A lot can change in 24 hours. Just ask Jack Bauer.

Or Cristiano Ronaldo. On Thursday, it looked like he was ready to break the hearts of the faithful United fans who still sing his name and join Pep Guardiola at Manchester City. In doing so, he would be the eighth player to suit up for both United and City — and the third player from that vaunted 2007-2008 Champions League winning team to do so.

But then the United Network kicked in. Sir Alex Ferguson spoke to the player he’s long had a fatherly affection for and tried to get him to come home, something he thought he had accomplished in 2013 as his last act before retirement. Former teammates weighed in, with Rio Ferdinand calling to try and talk him out of joining City, Patrice Evra keeping tabs via WhatsApp and Wayne Rooney sending a message through the media. Even Bruno Fernandes reached out to his fellow Portuguese international and Sporting Lisbon alum to try and change his mind and sell him on an unlikely homecoming.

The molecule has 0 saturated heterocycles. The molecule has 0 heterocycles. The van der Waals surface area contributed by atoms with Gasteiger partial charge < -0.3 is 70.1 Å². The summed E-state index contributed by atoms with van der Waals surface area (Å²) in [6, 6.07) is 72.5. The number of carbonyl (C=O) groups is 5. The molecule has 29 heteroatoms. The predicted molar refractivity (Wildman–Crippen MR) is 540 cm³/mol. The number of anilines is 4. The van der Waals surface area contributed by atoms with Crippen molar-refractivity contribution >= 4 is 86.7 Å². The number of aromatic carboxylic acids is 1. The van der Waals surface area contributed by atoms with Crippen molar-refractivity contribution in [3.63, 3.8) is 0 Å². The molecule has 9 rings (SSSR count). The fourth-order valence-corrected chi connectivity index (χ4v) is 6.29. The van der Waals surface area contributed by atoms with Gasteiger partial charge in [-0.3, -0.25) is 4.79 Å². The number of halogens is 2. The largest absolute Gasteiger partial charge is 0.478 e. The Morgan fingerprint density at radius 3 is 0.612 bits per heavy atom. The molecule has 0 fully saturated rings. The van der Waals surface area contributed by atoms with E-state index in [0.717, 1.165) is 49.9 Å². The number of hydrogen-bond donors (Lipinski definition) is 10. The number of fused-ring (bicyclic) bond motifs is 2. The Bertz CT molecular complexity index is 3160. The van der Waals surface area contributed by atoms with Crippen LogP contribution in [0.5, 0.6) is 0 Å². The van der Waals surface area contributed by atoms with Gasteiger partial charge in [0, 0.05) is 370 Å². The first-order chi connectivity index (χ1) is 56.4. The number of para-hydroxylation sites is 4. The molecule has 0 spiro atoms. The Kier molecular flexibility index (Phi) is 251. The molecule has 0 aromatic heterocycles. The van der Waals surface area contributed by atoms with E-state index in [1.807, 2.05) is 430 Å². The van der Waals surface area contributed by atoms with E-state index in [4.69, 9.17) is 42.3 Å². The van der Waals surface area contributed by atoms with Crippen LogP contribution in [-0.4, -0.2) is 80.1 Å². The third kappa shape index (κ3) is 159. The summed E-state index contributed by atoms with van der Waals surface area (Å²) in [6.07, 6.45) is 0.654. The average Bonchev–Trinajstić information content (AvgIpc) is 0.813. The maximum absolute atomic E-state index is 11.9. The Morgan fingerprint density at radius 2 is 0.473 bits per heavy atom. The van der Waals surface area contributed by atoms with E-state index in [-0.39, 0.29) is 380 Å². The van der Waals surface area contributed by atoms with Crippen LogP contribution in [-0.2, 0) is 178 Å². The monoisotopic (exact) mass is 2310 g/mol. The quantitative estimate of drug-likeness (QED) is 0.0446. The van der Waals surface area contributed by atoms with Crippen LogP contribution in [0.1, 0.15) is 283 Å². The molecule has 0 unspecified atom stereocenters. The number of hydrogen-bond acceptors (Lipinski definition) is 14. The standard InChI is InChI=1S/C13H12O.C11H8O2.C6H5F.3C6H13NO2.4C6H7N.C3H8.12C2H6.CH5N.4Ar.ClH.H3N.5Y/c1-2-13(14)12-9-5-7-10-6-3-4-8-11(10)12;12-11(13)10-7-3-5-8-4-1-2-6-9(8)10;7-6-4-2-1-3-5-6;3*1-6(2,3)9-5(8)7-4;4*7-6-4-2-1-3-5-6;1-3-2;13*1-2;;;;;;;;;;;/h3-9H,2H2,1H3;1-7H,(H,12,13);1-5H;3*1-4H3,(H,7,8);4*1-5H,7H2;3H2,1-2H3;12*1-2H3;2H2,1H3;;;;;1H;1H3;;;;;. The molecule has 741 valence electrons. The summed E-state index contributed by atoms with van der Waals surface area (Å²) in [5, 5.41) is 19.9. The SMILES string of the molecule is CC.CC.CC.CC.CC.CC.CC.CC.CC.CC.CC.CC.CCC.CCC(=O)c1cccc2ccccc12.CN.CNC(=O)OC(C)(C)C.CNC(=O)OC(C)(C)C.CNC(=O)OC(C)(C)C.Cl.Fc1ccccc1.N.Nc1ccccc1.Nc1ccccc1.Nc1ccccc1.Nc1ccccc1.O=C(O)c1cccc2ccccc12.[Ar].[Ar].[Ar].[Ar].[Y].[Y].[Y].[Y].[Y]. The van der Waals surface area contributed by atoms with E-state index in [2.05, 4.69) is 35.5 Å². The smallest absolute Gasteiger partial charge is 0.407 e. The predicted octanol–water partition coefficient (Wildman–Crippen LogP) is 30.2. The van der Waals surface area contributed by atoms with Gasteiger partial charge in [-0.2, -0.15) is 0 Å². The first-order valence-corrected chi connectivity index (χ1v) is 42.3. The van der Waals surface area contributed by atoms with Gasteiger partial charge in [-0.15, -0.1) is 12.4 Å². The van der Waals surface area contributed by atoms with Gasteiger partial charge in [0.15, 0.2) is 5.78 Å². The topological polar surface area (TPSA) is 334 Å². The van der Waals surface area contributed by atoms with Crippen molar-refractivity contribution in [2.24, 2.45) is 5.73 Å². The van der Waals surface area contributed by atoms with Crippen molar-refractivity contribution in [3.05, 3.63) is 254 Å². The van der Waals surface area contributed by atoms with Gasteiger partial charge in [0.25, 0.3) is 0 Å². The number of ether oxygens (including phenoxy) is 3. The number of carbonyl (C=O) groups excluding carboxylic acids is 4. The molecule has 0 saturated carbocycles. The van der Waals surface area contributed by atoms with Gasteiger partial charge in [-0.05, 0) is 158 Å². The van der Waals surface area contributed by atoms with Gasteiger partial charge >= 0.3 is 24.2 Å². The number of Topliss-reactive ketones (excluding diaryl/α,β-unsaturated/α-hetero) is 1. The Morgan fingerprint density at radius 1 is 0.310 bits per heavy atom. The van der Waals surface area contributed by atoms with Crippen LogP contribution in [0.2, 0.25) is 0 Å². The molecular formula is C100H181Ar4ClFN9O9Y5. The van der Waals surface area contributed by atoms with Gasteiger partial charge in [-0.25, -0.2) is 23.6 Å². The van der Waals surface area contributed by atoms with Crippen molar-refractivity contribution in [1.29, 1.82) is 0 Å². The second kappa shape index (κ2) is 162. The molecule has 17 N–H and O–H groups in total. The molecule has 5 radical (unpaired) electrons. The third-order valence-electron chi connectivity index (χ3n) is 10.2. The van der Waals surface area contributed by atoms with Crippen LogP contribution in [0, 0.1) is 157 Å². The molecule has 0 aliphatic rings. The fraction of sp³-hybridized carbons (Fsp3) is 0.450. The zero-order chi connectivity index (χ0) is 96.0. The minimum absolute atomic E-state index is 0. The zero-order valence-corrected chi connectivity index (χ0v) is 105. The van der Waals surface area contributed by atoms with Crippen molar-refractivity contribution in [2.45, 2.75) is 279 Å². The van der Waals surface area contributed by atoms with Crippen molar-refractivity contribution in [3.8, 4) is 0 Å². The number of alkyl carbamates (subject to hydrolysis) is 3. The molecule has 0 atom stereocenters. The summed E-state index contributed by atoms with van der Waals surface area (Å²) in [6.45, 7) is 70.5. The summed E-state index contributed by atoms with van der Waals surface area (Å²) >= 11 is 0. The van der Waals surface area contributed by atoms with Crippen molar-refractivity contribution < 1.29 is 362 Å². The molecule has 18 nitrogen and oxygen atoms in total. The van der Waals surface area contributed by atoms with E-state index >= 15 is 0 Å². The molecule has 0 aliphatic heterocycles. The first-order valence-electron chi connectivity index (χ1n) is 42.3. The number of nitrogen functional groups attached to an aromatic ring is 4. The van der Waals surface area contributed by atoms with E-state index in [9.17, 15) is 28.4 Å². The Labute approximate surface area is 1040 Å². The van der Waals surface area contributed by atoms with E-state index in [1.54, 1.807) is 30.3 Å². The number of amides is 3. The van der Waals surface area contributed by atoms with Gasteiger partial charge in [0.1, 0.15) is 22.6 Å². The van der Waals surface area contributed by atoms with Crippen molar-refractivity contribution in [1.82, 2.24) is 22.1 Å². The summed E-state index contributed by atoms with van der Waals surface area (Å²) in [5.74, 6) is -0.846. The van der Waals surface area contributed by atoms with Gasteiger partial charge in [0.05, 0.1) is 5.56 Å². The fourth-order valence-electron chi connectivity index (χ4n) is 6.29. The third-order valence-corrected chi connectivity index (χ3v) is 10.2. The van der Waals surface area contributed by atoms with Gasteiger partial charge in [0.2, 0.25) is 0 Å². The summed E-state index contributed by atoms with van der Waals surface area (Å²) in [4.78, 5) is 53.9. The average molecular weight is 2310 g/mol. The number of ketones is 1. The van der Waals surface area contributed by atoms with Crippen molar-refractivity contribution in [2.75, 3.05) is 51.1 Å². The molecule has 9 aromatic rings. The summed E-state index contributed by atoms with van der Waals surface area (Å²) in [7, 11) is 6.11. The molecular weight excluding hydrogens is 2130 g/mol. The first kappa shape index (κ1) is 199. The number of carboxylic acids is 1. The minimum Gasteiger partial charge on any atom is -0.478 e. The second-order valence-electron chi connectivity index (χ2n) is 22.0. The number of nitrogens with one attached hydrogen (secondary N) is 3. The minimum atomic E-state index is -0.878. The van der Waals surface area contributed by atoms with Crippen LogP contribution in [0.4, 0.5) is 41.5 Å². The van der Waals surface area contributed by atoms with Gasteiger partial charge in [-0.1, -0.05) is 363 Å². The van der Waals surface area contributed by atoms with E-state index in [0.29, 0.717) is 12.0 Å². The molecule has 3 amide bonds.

It worked.

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The Legend of Lingardinho Lives On!

Here’s a stat that will blow your mind:

Since 2021 began, Jesse Lingard has scored more goals in club play than Mason Greenwood and Anthony Martial combined. As of this writing, he has two more goals Marcus Rashford, three more than Edinson Cavani and five more than Daniel James. In fact, the only United man who has managed to outscore Lingardinho in this calendar year is the club’s likely player of the year, Bruno Fernandes.

Too bad the United Lingard has scored all of those goals for has been West Ham and not Manchester.